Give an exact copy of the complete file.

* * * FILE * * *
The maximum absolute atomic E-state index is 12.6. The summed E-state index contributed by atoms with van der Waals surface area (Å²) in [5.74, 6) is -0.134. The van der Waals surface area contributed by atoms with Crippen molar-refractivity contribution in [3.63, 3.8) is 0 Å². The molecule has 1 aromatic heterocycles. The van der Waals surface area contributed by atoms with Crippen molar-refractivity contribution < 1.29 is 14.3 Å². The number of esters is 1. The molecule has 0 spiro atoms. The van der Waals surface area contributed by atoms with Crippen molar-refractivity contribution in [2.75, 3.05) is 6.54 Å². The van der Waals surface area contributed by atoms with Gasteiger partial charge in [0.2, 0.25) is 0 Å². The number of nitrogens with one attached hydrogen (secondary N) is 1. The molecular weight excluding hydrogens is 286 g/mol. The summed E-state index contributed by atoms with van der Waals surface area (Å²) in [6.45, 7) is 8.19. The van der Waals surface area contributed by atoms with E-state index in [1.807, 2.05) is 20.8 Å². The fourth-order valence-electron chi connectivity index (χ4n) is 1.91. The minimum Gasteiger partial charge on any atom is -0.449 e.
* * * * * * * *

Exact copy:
The maximum absolute atomic E-state index is 12.6. The summed E-state index contributed by atoms with van der Waals surface area (Å²) in [5.74, 6) is -0.134. The van der Waals surface area contributed by atoms with Crippen molar-refractivity contribution in [3.63, 3.8) is 0 Å². The molecule has 1 aromatic heterocycles. The van der Waals surface area contributed by atoms with Crippen molar-refractivity contribution < 1.29 is 14.3 Å². The number of esters is 1. The molecule has 0 spiro atoms. The van der Waals surface area contributed by atoms with Crippen molar-refractivity contribution in [2.75, 3.05) is 6.54 Å². The van der Waals surface area contributed by atoms with Gasteiger partial charge in [0.2, 0.25) is 0 Å². The number of nitrogens with one attached hydrogen (secondary N) is 1. The molecular weight excluding hydrogens is 286 g/mol. The summed E-state index contributed by atoms with van der Waals surface area (Å²) in [6.45, 7) is 8.19. The van der Waals surface area contributed by atoms with E-state index in [1.807, 2.05) is 20.8 Å². The fourth-order valence-electron chi connectivity index (χ4n) is 1.91. The minimum Gasteiger partial charge on any atom is -0.449 e.